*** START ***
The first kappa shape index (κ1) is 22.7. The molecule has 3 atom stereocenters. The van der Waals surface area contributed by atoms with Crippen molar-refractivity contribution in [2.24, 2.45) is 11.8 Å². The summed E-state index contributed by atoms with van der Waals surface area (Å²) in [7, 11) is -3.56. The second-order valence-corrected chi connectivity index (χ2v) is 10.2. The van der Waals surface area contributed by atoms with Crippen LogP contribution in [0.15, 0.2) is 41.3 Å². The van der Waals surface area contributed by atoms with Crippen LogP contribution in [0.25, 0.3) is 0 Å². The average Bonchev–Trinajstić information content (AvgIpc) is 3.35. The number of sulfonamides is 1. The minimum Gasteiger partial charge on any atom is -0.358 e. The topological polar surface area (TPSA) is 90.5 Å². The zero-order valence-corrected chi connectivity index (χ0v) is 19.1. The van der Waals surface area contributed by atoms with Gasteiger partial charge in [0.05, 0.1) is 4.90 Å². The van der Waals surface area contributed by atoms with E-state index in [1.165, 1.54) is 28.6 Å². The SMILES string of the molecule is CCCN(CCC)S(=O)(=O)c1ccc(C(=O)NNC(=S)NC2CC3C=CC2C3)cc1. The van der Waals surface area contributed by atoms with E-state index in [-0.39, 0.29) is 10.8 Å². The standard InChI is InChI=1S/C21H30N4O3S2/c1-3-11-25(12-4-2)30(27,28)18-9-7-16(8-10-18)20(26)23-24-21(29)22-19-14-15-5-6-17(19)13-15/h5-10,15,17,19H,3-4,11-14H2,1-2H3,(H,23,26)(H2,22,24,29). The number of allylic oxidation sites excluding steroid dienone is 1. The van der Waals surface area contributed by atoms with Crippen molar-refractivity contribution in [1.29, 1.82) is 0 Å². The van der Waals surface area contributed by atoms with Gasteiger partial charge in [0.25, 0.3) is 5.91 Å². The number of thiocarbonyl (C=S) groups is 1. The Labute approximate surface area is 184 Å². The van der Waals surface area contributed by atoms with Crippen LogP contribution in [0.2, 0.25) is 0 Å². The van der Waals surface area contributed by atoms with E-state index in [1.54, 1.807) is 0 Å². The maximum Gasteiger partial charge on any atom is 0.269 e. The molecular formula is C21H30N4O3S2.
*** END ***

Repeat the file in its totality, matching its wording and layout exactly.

The first kappa shape index (κ1) is 22.7. The molecule has 3 atom stereocenters. The van der Waals surface area contributed by atoms with Crippen molar-refractivity contribution in [2.24, 2.45) is 11.8 Å². The summed E-state index contributed by atoms with van der Waals surface area (Å²) in [7, 11) is -3.56. The second-order valence-corrected chi connectivity index (χ2v) is 10.2. The van der Waals surface area contributed by atoms with Crippen LogP contribution in [0.15, 0.2) is 41.3 Å². The van der Waals surface area contributed by atoms with Crippen LogP contribution in [0.25, 0.3) is 0 Å². The average Bonchev–Trinajstić information content (AvgIpc) is 3.35. The number of sulfonamides is 1. The minimum Gasteiger partial charge on any atom is -0.358 e. The topological polar surface area (TPSA) is 90.5 Å². The zero-order valence-corrected chi connectivity index (χ0v) is 19.1. The van der Waals surface area contributed by atoms with Gasteiger partial charge in [0.05, 0.1) is 4.90 Å². The van der Waals surface area contributed by atoms with E-state index in [1.165, 1.54) is 28.6 Å². The SMILES string of the molecule is CCCN(CCC)S(=O)(=O)c1ccc(C(=O)NNC(=S)NC2CC3C=CC2C3)cc1. The van der Waals surface area contributed by atoms with E-state index in [-0.39, 0.29) is 10.8 Å². The standard InChI is InChI=1S/C21H30N4O3S2/c1-3-11-25(12-4-2)30(27,28)18-9-7-16(8-10-18)20(26)23-24-21(29)22-19-14-15-5-6-17(19)13-15/h5-10,15,17,19H,3-4,11-14H2,1-2H3,(H,23,26)(H2,22,24,29). The number of allylic oxidation sites excluding steroid dienone is 1. The van der Waals surface area contributed by atoms with Crippen molar-refractivity contribution in [1.29, 1.82) is 0 Å². The van der Waals surface area contributed by atoms with Gasteiger partial charge in [0.25, 0.3) is 5.91 Å². The number of thiocarbonyl (C=S) groups is 1. The Labute approximate surface area is 184 Å². The van der Waals surface area contributed by atoms with Crippen LogP contribution in [0.2, 0.25) is 0 Å². The van der Waals surface area contributed by atoms with E-state index in [1.54, 1.807) is 0 Å². The maximum Gasteiger partial charge on any atom is 0.269 e. The molecular formula is C21H30N4O3S2.